In the post, Kevin offers his observations on a few salient characteristics shared by the authors on the list. Among those enumerated, notable is that most of the authors are journalists – not academic historians.
Kevin’s reasons behind this? Well, for one, it’s because journalists tell an entertaining story (which implies that academics don’t…but more on that later). And ultimately, that is what the reading public wants: entertainment. But more importantly, these authors have much more far-ranging influence than your garden variety academic. They benefit from exposure on television, in the press, and they have a strong social media presence. With this I think Kevin is pretty much right on the money. Take it from me, I know a robust Internet presence helps sell books (see what I did there?). In a follow-up post, he counsels academics, and I would agree: if you want to keep up, you had better get to work.
Get to work indeed. Many (though certainly not all) academics are missing out on an enormous opportunity to engage with the general public precisely because they do not take advantage of the instantaneous and world-wide connections provided by social media platforms like Twitter and Instagram. Let’s take the journalists…I can assure you that they have things covered in the exposure department.
But popularity aside, are these journalist-author-personalities up to the challenge? I suggest that not all best-selling journalists – even Pulitzer Prize winners and finalists – are created equal, at least when it comes to writing history. While the American public thirsts for a good historical tale, many would-be historians fall short in their efforts to rise to the occasion. The well-read, and might I add informed public, certainly get the entertainment they desire. What they often do not get is engaging history – but rather, shallow reports of historical events. So let’s not be confused here. Entertaining stories and history are not necessarily the same thing. Though first-rate journalists may have a flair for the written word, I am not convinced that they stand up to the rigors of academic research. And I do not want to sound snotty – but much of their work fails to match the standards set in academia. Some just write bad history well – and that is a damn shame.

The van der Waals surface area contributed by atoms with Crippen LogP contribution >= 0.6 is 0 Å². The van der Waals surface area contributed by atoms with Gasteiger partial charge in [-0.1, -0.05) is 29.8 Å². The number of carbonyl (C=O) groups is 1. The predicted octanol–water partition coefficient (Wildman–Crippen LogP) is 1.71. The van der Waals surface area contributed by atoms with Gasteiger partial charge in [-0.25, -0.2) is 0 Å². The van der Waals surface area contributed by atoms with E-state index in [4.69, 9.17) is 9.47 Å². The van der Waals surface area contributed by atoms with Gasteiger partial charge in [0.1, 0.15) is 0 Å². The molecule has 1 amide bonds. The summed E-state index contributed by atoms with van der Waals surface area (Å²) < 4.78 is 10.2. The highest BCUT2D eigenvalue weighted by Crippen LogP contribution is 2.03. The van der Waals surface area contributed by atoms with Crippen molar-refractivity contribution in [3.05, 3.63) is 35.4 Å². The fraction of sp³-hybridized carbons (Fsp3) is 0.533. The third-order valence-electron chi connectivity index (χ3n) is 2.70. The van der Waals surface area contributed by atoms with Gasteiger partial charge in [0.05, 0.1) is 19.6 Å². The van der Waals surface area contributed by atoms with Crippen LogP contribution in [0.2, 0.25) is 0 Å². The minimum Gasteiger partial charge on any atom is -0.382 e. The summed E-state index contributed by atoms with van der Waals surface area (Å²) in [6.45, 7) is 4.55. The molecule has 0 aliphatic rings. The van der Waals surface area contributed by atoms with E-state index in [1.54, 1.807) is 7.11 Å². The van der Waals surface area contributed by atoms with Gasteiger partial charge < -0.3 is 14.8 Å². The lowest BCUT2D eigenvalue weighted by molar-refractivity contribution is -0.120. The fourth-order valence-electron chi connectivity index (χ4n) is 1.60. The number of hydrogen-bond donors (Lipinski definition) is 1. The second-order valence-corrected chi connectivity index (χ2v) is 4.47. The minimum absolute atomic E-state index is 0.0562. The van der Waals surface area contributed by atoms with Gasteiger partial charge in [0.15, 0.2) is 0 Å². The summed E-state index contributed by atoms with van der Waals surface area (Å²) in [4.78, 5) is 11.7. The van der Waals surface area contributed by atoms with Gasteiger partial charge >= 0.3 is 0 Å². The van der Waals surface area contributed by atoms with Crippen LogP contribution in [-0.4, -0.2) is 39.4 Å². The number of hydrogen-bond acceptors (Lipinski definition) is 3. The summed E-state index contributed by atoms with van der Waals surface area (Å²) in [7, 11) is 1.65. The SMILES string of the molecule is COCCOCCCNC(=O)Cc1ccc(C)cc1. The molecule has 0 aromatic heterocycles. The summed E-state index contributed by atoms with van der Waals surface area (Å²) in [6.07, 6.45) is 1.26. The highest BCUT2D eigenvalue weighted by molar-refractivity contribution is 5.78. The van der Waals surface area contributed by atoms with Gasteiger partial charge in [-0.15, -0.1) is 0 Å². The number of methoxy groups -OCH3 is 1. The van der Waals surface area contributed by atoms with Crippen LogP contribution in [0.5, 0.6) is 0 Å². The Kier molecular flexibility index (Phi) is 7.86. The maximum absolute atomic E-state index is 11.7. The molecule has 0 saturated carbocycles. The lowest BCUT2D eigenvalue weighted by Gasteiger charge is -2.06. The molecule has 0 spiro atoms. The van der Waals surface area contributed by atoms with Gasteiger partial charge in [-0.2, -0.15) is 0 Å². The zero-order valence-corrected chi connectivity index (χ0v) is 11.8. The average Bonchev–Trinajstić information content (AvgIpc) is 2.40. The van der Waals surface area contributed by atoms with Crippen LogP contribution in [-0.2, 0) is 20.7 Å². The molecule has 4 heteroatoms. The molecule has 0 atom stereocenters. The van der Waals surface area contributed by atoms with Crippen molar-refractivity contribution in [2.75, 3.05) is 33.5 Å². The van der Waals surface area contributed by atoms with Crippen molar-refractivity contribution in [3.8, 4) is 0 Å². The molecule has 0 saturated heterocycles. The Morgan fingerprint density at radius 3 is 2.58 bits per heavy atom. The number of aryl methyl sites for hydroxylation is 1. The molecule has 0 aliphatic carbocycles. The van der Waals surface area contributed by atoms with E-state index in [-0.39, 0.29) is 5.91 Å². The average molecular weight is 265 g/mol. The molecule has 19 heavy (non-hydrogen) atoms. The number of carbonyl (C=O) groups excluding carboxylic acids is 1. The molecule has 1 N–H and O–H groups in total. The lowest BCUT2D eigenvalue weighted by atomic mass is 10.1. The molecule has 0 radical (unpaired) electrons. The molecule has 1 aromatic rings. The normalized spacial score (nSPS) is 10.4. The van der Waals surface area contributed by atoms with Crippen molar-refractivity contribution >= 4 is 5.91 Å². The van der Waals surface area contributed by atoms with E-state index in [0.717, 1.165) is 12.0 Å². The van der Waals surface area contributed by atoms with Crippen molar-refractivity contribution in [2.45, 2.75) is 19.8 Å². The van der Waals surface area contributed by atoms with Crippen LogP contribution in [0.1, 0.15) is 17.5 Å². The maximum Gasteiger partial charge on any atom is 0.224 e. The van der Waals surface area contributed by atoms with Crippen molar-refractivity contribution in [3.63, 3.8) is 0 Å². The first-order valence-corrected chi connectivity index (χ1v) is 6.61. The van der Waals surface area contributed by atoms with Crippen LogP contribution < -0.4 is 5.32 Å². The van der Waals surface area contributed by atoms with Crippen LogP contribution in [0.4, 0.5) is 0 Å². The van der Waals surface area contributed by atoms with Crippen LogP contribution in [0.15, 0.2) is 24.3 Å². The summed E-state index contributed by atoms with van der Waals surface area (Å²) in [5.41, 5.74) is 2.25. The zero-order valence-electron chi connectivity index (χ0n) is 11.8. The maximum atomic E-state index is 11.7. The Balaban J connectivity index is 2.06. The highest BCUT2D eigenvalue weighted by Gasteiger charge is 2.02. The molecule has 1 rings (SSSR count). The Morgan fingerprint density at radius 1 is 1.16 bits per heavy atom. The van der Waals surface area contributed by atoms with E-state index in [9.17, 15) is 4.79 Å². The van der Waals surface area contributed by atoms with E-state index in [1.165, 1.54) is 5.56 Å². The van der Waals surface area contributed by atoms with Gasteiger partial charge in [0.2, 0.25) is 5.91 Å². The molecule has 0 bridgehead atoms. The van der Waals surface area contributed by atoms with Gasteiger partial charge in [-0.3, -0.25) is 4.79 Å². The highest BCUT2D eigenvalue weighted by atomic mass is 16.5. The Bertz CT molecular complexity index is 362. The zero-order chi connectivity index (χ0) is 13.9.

Case in point. I recently read journalist Dick Lehr’s book on the controversial film, The Birth of a Nation. The book was not without virtues. The writing was vivid, punchy, and yes, entertaining. But the history didn’t cut it for me. Lehr’s book was full of pretty obvious historical errors. His analysis was one dimensional and the book lacked depth and insight (spoiler alert: the film is racist…and black people didn’t like that). I can only surmise that this is because the man is not a trained historian – so I forgive his shortcomings. And let’s be honest – if I tried to be a journalist, I would most likely blow it. So I will stick to doing what I know how to do – and keep writing history.
On the other hand, I thoroughly enjoyed journalist Rick Atkinson’s WWII Liberation Trilogy. This series was exhaustively researched and beautifully written. And yes, it too was entertaining. So I guess you never know. Like in any profession (even academia…) some are just better than others.
So while Kevin might call for academics to get on board with the 21st century and reach out to a world of potential readers, I would add that journalists should up their game as well – perhaps hit the archives and the historiography a little harder. And as a side note or a story for another day, I would be thrilled if academic historians would not only reach out to but also write for a broader audience. To my friends in the hallowed halls – dial down the esoteric language. It sounds so…academic. You’ll just wind up writing a better story, and that’s a good thing.
As always, feel free to weigh in here.